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Genetics…Genetics Everywhere

February 10, 2013

I’m sure that most normal people don’t spend their days pondering the genetic make up of everyone around them. As I wrote in my last post some people don’t understand or believe in the theories that underlie the foundation for genetics. That being said, genetics are all around us.

I’m not talking about the fact that your cells are currently dividing and your genes are being passed from an old cell into a new cell, although that is pretty flipping cool. I am talking about genetics existing outside of the body. In everyday things, in movies comics and books that normal people actually do spend their days thinking about. If I continue this blog I’d like to talk about the genetics of every day stuff, both as a fun release for me and as a way to get people interested in science in a fun way.

An example of this is the “wizarding gene” in the Harry Potter books. It has been brought to my attention that in the world of avid Harry Potter fans, the genetics of the wizarding gene is a hot topic of debate. Most people didn’t think about the existence of “mudbloods” or “squibs” in a genetic sense, but a few readers were probably curious how someone could become a wizard or witch without any previous family history. Maybe a ten year old hoping to receive a letter from Hogwarts on their next birthday thought to themselves that they were the next “mudblood”.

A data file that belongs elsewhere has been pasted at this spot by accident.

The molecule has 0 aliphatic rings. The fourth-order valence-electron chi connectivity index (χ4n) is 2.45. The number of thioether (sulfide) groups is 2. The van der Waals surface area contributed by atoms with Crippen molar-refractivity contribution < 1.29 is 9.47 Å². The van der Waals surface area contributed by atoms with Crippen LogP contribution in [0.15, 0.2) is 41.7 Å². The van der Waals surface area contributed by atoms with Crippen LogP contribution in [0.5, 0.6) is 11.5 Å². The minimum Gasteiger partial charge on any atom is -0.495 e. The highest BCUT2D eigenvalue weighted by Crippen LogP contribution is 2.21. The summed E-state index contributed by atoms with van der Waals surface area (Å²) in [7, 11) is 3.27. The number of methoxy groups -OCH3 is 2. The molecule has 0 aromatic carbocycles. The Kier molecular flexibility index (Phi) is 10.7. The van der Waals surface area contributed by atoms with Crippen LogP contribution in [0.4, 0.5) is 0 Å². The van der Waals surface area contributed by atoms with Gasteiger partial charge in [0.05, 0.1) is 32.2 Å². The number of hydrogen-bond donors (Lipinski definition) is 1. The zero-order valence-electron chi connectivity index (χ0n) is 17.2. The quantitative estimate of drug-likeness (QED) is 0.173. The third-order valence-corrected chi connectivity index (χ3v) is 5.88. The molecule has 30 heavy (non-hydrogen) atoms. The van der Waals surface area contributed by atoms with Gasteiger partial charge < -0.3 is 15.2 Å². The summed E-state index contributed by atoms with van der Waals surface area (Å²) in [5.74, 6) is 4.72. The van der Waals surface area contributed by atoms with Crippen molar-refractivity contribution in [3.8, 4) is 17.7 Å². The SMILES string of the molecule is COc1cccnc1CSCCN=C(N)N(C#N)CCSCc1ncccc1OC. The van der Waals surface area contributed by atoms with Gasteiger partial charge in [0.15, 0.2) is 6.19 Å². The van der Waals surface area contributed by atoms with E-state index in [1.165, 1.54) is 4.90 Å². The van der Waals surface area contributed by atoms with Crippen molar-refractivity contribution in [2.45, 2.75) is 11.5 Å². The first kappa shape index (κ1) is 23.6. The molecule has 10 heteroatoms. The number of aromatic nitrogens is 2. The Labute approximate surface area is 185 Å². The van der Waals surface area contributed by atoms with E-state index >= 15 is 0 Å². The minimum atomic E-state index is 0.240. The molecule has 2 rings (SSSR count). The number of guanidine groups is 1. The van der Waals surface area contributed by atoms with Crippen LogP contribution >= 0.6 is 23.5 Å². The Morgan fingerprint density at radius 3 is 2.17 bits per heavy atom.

A recent biology graduate named Andrea decided to do the work to prove that that ten year old should maintain hope! The blog post was e-mailed to me by a friend as a joke, but I read it as I would any other scientific article, and the logic is sound. Ms. Andrea has scientifically determined the genetic makeup of the wizarding gene using consilience rather than the scientific method.

I want to be a professor of genetics when I grow up. Articles like this are almost as interesting to me as real scientific research; I believe that using examples like this could get students more interested in science. One of the scariest parts of being a scientist is reading case studies that I have absolutely no prior knowledge of. I would love to be able to use pop culture references to help my students see that genetics really are all around us and to make science interesting and fun.

I look forward to reading future work by Ms. Andrea, I hope she does genetic consilience studies on other pop culture items. Perhaps if I get time in the future I can try to follow in her footsteps and post my findings on this blog so that even people who don’t constantly think about science can get a laugh and maybe a slight curiosity about my field.


Andrea’s Paper:



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